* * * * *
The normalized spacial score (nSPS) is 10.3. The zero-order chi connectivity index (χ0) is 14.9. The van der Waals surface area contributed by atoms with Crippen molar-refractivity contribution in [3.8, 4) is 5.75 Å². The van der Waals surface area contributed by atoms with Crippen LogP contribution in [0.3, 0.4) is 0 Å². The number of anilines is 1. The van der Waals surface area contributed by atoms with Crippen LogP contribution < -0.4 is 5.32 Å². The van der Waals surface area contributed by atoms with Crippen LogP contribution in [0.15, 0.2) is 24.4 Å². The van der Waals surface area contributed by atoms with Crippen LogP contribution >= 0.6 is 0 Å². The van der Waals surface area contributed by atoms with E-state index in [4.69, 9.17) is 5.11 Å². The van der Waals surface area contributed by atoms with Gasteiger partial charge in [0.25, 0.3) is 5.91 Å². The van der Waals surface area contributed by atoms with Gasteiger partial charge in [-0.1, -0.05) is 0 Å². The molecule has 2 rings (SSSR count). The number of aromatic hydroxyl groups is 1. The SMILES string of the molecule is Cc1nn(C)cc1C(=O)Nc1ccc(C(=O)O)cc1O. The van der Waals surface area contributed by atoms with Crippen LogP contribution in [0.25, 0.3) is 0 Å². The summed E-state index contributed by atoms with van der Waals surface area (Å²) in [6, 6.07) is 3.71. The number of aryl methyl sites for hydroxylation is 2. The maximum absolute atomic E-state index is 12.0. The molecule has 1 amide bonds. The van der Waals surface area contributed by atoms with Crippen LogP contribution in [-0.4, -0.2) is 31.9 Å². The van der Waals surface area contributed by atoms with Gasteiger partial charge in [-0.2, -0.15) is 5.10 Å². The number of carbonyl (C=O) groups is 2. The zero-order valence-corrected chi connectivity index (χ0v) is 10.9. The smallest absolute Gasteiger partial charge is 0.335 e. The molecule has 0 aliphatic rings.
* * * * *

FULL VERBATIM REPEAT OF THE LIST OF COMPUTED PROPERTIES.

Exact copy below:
The normalized spacial score (nSPS) is 10.3. The zero-order chi connectivity index (χ0) is 14.9. The van der Waals surface area contributed by atoms with Crippen molar-refractivity contribution in [3.8, 4) is 5.75 Å². The van der Waals surface area contributed by atoms with Crippen LogP contribution in [0.3, 0.4) is 0 Å². The number of anilines is 1. The van der Waals surface area contributed by atoms with Crippen LogP contribution < -0.4 is 5.32 Å². The van der Waals surface area contributed by atoms with Crippen LogP contribution in [0.15, 0.2) is 24.4 Å². The van der Waals surface area contributed by atoms with Crippen LogP contribution >= 0.6 is 0 Å². The van der Waals surface area contributed by atoms with E-state index in [4.69, 9.17) is 5.11 Å². The van der Waals surface area contributed by atoms with Gasteiger partial charge in [0.25, 0.3) is 5.91 Å². The van der Waals surface area contributed by atoms with Gasteiger partial charge in [-0.1, -0.05) is 0 Å². The molecule has 2 rings (SSSR count). The number of aromatic hydroxyl groups is 1. The SMILES string of the molecule is Cc1nn(C)cc1C(=O)Nc1ccc(C(=O)O)cc1O. The van der Waals surface area contributed by atoms with Crippen LogP contribution in [0.25, 0.3) is 0 Å². The summed E-state index contributed by atoms with van der Waals surface area (Å²) in [6, 6.07) is 3.71. The number of aryl methyl sites for hydroxylation is 2. The maximum absolute atomic E-state index is 12.0. The molecule has 1 amide bonds. The van der Waals surface area contributed by atoms with Crippen LogP contribution in [-0.4, -0.2) is 31.9 Å². The van der Waals surface area contributed by atoms with Gasteiger partial charge in [-0.2, -0.15) is 5.10 Å². The number of carbonyl (C=O) groups is 2. The zero-order valence-corrected chi connectivity index (χ0v) is 10.9. The smallest absolute Gasteiger partial charge is 0.335 e. The molecule has 0 aliphatic rings.